State of Black women on the rise worldwide

Celebrating Women’s History Month

Carol Ozemhoya OW Contributor | 3/8/2019, midnight
Tomorrow is International Women’s Day. The annual recognition of the achievements...

Williams is a fascinating story. Her and her sister Venus once practiced on the tennis courts of Compton. Today, the married mother of one is worth an estimated $100 million, and works to be an inspiration to young girls of color everywhere. She is also a civil rights activist and is not afraid to speak out against racism and sexism.

Many in the fashion world recognized her as a renowned stylist and make up artist, but Pat McGrath took it another step further and launched her own line of makeup, with sales as of the end of 2018 at a billion dollars.

Black women like McGrath are becoming more and more common. According to Entrepreneur.com, Black women-owned businesses are the fastest growing economic force in the U.S. The number of new businesses owned by Black women has indeed spiked in the last two decades, says a report from the Federal Reserve Bank. According to the report from the national agency, 60 percent of all Black-owned businesses are owned by women.

Great strides in business world

A report released this year, “Black Women Business Startups,” illustrates the great strides Black women are making in this area of commerce. Visit www.kansascity.fed.org. This growing group of game changers is not without support. The National Minority Business Council Inc. offers support as well as an annual awards program that recognizes trailblazing women of color. This year’s awards program will be held in New York City on March 27. The organization’s website is at www.nmbc.org.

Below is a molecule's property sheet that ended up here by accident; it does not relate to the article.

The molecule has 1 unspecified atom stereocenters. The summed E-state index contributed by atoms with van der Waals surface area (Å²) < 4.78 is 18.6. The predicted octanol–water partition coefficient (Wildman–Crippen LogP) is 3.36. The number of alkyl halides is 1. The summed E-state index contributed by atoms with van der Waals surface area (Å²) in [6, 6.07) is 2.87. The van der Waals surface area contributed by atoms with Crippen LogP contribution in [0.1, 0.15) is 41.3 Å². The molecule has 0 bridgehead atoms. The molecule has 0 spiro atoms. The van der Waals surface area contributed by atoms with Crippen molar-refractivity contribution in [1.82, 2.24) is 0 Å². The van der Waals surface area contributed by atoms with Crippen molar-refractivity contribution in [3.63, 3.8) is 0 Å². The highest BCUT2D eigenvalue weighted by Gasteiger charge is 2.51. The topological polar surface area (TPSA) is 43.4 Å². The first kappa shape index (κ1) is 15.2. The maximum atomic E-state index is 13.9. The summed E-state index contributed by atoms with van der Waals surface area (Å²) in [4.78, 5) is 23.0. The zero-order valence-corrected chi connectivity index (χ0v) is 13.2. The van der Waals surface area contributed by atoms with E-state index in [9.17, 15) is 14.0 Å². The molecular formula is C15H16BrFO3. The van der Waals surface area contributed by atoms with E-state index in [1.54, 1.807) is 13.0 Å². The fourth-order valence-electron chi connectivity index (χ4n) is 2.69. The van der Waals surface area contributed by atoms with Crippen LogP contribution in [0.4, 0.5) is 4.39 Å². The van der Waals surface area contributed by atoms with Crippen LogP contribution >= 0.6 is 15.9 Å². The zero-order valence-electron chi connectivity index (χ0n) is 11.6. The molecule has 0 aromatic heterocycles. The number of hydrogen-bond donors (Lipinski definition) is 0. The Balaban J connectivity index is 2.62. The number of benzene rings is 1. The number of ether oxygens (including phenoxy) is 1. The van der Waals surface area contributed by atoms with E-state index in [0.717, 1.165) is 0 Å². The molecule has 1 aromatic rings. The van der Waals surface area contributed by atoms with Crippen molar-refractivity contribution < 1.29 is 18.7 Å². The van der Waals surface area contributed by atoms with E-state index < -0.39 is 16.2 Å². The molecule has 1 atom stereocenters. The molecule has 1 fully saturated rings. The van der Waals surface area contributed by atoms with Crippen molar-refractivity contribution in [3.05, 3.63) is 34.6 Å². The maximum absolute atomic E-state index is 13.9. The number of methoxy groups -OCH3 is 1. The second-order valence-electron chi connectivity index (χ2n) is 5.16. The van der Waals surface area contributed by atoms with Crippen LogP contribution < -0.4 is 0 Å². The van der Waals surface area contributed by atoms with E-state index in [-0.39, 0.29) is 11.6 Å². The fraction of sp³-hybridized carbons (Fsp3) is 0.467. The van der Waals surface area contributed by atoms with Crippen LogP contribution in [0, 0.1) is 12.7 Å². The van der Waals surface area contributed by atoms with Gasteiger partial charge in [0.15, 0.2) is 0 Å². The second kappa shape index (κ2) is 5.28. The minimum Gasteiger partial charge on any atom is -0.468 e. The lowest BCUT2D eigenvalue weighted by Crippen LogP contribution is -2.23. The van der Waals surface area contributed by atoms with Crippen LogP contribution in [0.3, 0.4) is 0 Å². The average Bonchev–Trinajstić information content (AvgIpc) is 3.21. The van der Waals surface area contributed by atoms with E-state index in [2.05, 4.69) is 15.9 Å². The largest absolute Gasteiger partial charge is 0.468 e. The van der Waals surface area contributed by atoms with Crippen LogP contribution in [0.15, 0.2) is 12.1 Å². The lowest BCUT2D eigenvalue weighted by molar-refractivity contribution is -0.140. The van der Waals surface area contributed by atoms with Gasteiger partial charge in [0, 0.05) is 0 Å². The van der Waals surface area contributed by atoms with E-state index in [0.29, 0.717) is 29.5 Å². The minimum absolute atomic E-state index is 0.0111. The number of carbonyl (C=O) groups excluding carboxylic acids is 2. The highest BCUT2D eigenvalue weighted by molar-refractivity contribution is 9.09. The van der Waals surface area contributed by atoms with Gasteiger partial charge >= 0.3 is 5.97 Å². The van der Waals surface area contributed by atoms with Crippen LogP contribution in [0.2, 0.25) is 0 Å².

There can’t be a story about Black women in power without talking about Ursula Burns, the former CEO of Xerox. Her story is amazing and inspiring. She grew up poor on the Lower East Side of New York City. Burns excelled in math in school, which got her a scholarship to a summer internship at Xerox. Burns worked her way through the ranks, eventually becoming CEO (in 2009) of the Fortune 500 company.

Deloitte and the Alliance for Board Diversity has reported that women and minorities took up about 31 percent of the board seats of Fortune 500 companies in 2016, up from 26.7 percent in 2012.

According to various news sources, including Fortune magazine, these are just a few of the Black women poised to “take over” a major corporation:

• Ann-Marie Campbell, EVP Home Depot

• Rosalind Brewer, COO Starbucks

• Carla Harris, Vice Chair of Wealth Management Morgan Stanley

• Alicia Boler Davis, EVP General Motors

• Alanna Cotton, VP Samsung

• Andrea L. Taylor, Director of Community Affairs Microsoft

The bright spot of course is the continued rise in Black women starting their own businesses. “We’re just tired of playing other people’s games,” Brittney Packnett recently told Fortune. “And I don’t want to have to contort myself to fit your expectations, because ultimately that will make me less successful.”